The EyeTech Digital Systems algorithm is very robust and can work on a variety of camera systems. We can work with you to help you select a camera system that will meet your needs.

Our system uses a single camera to do both single and binocular eye tracking.

Yes. The EyeTech Digital Systems algorithm works well with most glasses and contacts. Hard-transition bifocal glasses can cause problems. If bifocals are required, it is recommended the user upgrade to progressive bifocal lenses. Some hard contacts can cause problems. If contacts are required, it is recommended that the user wear soft contacts.

Our eye trackers will only track the first person found by the camera.

Eye tracking is not as pinpoint accurate as a traditional hand mouse; however, with practice, a majority of users experience high levels of accuracy. To put it into perspective ⁠— if a user is looking at an icon, the on-screen cursor may be a little high/low or left/right of where the user wants to place it (within the size of a dime on-screen). Variance is based on how well the user calibrates his/her eye tracker, as well as how smooth their eye movements are. With practice, users naturally learn to compensate, and adjust the position of the on-screen cursor to exactly where they want it to be. Click Here to watch a demonstration done by Robert Chappell, Founder/CEO of EyeTech Digital Systems, and see how accurate his on-screen cursor can be after running a successful calibration.

Yes, it is possible with a custom setup. Please note: there are some technical limitations. For further information on tracking over multiple monitors contact our technical support team.

Depending on which model you choose you can mount directly to the monitor using our VESA compatible mounting bracket or place the eye tracker directly below the monitor with a magnetic strip or using our flexible desktop stand. The desktop stand allows for greater adjustment of tilt and makes it easier for people of different heights to be tracked.

EyeTech Digital Systems’ eye tracking algorithm offers both close and long distance tracking (as close as 18 inches to as far as 10 feet away from the display). It really depends on the application and the model you choose.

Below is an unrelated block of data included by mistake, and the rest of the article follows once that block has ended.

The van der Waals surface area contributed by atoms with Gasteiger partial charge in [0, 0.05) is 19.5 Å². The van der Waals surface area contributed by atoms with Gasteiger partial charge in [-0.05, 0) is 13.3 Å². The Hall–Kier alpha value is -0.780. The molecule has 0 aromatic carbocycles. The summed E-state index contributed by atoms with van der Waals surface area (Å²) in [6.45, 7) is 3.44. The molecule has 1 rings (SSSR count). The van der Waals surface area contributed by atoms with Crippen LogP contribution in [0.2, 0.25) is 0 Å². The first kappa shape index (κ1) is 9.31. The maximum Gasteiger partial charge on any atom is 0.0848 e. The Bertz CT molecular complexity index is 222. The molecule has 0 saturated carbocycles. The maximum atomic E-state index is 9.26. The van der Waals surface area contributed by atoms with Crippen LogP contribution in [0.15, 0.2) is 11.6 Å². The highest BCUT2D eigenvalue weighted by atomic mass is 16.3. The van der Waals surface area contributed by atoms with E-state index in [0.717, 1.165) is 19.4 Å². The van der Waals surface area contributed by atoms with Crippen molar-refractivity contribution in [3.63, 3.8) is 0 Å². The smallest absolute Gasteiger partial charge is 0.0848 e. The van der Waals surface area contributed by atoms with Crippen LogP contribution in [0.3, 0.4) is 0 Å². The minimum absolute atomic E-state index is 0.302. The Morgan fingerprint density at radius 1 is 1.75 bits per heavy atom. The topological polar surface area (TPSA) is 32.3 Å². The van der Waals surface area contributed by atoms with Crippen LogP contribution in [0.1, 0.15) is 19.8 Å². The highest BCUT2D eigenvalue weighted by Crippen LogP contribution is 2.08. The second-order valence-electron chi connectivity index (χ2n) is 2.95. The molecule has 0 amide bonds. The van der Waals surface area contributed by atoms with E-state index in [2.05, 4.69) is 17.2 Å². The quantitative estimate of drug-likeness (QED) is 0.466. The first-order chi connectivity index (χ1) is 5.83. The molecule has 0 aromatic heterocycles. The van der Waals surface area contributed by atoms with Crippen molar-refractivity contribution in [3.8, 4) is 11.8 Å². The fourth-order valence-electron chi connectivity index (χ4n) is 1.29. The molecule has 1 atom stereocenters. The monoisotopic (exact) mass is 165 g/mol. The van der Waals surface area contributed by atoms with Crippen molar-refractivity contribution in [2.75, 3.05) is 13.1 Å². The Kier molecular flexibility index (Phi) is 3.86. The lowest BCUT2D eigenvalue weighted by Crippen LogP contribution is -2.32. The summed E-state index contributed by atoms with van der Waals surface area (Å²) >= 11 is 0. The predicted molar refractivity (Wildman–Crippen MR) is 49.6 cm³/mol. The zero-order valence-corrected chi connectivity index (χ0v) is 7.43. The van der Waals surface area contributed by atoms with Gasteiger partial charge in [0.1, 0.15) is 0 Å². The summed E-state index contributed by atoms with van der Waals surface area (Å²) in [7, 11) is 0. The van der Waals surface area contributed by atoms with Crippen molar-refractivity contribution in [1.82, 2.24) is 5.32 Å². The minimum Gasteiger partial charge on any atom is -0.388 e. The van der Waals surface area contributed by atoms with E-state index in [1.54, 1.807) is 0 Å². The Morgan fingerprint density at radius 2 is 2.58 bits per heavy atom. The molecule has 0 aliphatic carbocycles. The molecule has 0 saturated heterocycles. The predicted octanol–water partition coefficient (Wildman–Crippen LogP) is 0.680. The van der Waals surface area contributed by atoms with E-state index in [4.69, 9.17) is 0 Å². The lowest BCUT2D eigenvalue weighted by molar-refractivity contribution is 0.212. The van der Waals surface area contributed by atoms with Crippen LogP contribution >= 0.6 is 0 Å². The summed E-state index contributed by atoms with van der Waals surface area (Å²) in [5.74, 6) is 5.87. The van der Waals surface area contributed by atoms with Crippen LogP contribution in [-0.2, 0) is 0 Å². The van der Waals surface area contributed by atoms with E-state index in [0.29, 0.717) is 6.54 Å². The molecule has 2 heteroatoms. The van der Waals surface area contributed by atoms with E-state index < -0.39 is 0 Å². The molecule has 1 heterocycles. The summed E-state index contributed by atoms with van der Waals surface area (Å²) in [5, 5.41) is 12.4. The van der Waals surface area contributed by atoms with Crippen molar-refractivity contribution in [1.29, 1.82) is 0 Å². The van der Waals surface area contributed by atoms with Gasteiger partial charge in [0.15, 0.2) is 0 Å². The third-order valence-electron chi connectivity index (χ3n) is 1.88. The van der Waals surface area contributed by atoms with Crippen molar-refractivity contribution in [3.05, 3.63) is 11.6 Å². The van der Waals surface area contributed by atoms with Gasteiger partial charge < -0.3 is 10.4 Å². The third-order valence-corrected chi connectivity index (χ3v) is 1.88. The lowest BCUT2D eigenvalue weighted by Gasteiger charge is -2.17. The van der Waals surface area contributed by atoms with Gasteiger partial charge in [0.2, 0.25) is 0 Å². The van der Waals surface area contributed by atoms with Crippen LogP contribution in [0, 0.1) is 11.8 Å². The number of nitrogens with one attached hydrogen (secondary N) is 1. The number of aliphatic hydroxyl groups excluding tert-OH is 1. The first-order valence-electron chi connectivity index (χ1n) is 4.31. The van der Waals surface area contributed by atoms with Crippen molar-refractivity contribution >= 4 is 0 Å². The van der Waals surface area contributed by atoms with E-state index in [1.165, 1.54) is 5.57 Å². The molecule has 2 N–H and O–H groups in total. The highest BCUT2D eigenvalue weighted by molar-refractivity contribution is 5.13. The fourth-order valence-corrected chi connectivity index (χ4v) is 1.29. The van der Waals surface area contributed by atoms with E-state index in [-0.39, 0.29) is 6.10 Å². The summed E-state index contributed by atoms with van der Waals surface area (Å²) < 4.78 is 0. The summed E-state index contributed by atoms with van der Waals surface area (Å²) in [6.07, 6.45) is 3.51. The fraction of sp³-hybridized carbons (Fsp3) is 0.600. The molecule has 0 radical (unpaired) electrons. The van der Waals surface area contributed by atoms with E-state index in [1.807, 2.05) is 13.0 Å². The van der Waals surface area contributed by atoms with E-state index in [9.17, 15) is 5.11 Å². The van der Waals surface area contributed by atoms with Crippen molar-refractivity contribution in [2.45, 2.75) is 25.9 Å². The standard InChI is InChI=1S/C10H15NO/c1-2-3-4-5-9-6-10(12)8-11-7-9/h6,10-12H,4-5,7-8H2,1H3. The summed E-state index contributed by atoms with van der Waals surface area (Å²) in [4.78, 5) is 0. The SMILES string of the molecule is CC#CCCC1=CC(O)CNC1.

Since the system uses an infrared camera and provides its own light source, you can track both in bright light conditions, as well as in complete darkness.

No. For optimal performance, we recommend the eye tracker be placed below the bottom edge of the monitor.

Yes. Since 1996, our engineering team has worked on dozens of projects in a variety of market applications. We offer flexible and affordable licensing options for both software and/or hardware solutions which can also be branded according to your needs. Our engineering team will work with your team every step of the way from selecting the right optics to developing custom software that is specific to your application. Our team of electrical and mechanical engineers is here to make your vision of adding eye tracking technology to your next products become a reality.

PURCHASING AND DEMONSTRATION QUESTIONS

At EyeTech Digital Systems, we have a worldwide distributor network along with many Universities and Technology Centers open to the public where interested users may be able to try out our technology. Contact us and we can put you in contact with your nearest distributor or demonstration center.

Yes. Medicare/Medicaid, VocRehab, Worker’s Compensation, health insurance and other private employer and government programs may pay for the eye tracking device if the user has a medical necessity. Contact us to discuss your options.

Yes. Our eye trackers easily connect to any screen, from small tablets and laptops all the way to large TV displays.

EyeTech Digital Systems offers a 2-year hardware warranty, and 2-years of free software updates.

Rental eye trackers are available, subject to equipment availability. Contact us to reserve your rental eye tracker today!